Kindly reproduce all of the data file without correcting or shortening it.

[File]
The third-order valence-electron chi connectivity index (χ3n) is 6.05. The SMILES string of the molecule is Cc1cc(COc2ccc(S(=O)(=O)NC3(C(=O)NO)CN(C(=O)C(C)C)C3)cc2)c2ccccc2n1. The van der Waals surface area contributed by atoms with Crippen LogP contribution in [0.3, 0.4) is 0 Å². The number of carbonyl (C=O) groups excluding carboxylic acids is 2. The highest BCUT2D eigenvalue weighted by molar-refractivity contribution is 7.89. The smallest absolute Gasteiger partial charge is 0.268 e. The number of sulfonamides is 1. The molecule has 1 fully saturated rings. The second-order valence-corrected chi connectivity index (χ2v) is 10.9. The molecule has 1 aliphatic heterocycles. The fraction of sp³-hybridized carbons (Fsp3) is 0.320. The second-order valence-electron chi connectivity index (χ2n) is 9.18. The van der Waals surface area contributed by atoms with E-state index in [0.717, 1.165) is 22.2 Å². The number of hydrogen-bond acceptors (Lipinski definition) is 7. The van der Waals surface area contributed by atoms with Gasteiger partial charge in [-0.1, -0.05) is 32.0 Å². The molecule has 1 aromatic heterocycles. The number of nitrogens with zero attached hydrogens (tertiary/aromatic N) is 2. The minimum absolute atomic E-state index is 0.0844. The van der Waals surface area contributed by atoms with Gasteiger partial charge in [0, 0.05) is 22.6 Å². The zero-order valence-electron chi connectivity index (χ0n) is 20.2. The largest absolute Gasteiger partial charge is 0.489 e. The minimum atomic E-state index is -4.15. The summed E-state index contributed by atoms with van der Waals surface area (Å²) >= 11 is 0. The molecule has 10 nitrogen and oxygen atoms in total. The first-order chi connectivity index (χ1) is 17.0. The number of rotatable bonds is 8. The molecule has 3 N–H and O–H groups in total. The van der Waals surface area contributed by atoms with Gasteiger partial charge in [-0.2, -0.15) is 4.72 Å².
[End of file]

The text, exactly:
The third-order valence-electron chi connectivity index (χ3n) is 6.05. The SMILES string of the molecule is Cc1cc(COc2ccc(S(=O)(=O)NC3(C(=O)NO)CN(C(=O)C(C)C)C3)cc2)c2ccccc2n1. The van der Waals surface area contributed by atoms with Crippen LogP contribution in [0.3, 0.4) is 0 Å². The number of carbonyl (C=O) groups excluding carboxylic acids is 2. The highest BCUT2D eigenvalue weighted by molar-refractivity contribution is 7.89. The smallest absolute Gasteiger partial charge is 0.268 e. The number of sulfonamides is 1. The molecule has 1 fully saturated rings. The second-order valence-corrected chi connectivity index (χ2v) is 10.9. The molecule has 1 aliphatic heterocycles. The fraction of sp³-hybridized carbons (Fsp3) is 0.320. The second-order valence-electron chi connectivity index (χ2n) is 9.18. The van der Waals surface area contributed by atoms with E-state index in [0.717, 1.165) is 22.2 Å². The number of hydrogen-bond acceptors (Lipinski definition) is 7. The van der Waals surface area contributed by atoms with Gasteiger partial charge in [-0.1, -0.05) is 32.0 Å². The molecule has 1 aromatic heterocycles. The number of nitrogens with zero attached hydrogens (tertiary/aromatic N) is 2. The minimum absolute atomic E-state index is 0.0844. The van der Waals surface area contributed by atoms with Gasteiger partial charge in [0, 0.05) is 22.6 Å². The zero-order valence-electron chi connectivity index (χ0n) is 20.2. The largest absolute Gasteiger partial charge is 0.489 e. The minimum atomic E-state index is -4.15. The summed E-state index contributed by atoms with van der Waals surface area (Å²) >= 11 is 0. The molecule has 10 nitrogen and oxygen atoms in total. The first-order chi connectivity index (χ1) is 17.0. The number of rotatable bonds is 8. The molecule has 3 N–H and O–H groups in total. The van der Waals surface area contributed by atoms with Gasteiger partial charge in [-0.2, -0.15) is 4.72 Å².